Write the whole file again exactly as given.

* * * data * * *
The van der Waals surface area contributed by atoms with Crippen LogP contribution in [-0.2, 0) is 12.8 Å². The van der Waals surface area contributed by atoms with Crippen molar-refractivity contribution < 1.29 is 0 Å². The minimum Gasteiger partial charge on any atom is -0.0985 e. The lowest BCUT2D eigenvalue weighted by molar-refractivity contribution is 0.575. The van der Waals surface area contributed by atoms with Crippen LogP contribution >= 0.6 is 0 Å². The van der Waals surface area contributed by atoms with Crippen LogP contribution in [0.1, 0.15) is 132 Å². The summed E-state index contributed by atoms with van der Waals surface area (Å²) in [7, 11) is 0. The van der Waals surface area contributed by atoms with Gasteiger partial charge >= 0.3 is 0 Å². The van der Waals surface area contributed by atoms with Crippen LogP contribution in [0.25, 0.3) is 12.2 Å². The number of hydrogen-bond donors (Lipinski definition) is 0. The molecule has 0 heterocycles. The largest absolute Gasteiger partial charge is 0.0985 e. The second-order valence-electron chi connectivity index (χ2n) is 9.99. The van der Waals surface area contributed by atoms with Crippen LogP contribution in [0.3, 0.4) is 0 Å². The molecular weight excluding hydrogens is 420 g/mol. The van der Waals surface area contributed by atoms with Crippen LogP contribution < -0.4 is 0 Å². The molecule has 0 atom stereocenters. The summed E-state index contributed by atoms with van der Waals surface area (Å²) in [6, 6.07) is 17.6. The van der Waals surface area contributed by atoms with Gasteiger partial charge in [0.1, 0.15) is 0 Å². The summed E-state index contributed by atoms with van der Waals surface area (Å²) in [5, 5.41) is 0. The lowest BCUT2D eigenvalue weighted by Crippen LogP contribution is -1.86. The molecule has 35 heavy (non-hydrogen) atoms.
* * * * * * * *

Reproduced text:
The van der Waals surface area contributed by atoms with Crippen LogP contribution in [-0.2, 0) is 12.8 Å². The van der Waals surface area contributed by atoms with Crippen molar-refractivity contribution < 1.29 is 0 Å². The minimum Gasteiger partial charge on any atom is -0.0985 e. The lowest BCUT2D eigenvalue weighted by molar-refractivity contribution is 0.575. The van der Waals surface area contributed by atoms with Crippen LogP contribution >= 0.6 is 0 Å². The van der Waals surface area contributed by atoms with Crippen LogP contribution in [0.1, 0.15) is 132 Å². The summed E-state index contributed by atoms with van der Waals surface area (Å²) in [7, 11) is 0. The van der Waals surface area contributed by atoms with Gasteiger partial charge >= 0.3 is 0 Å². The van der Waals surface area contributed by atoms with Crippen LogP contribution in [0.25, 0.3) is 12.2 Å². The number of hydrogen-bond donors (Lipinski definition) is 0. The molecule has 0 heterocycles. The largest absolute Gasteiger partial charge is 0.0985 e. The second-order valence-electron chi connectivity index (χ2n) is 9.99. The van der Waals surface area contributed by atoms with Crippen LogP contribution in [0.3, 0.4) is 0 Å². The molecular weight excluding hydrogens is 420 g/mol. The van der Waals surface area contributed by atoms with Crippen LogP contribution < -0.4 is 0 Å². The molecule has 0 atom stereocenters. The summed E-state index contributed by atoms with van der Waals surface area (Å²) in [6, 6.07) is 17.6. The van der Waals surface area contributed by atoms with Gasteiger partial charge in [0.1, 0.15) is 0 Å². The summed E-state index contributed by atoms with van der Waals surface area (Å²) in [5, 5.41) is 0. The lowest BCUT2D eigenvalue weighted by Crippen LogP contribution is -1.86. The molecule has 35 heavy (non-hydrogen) atoms.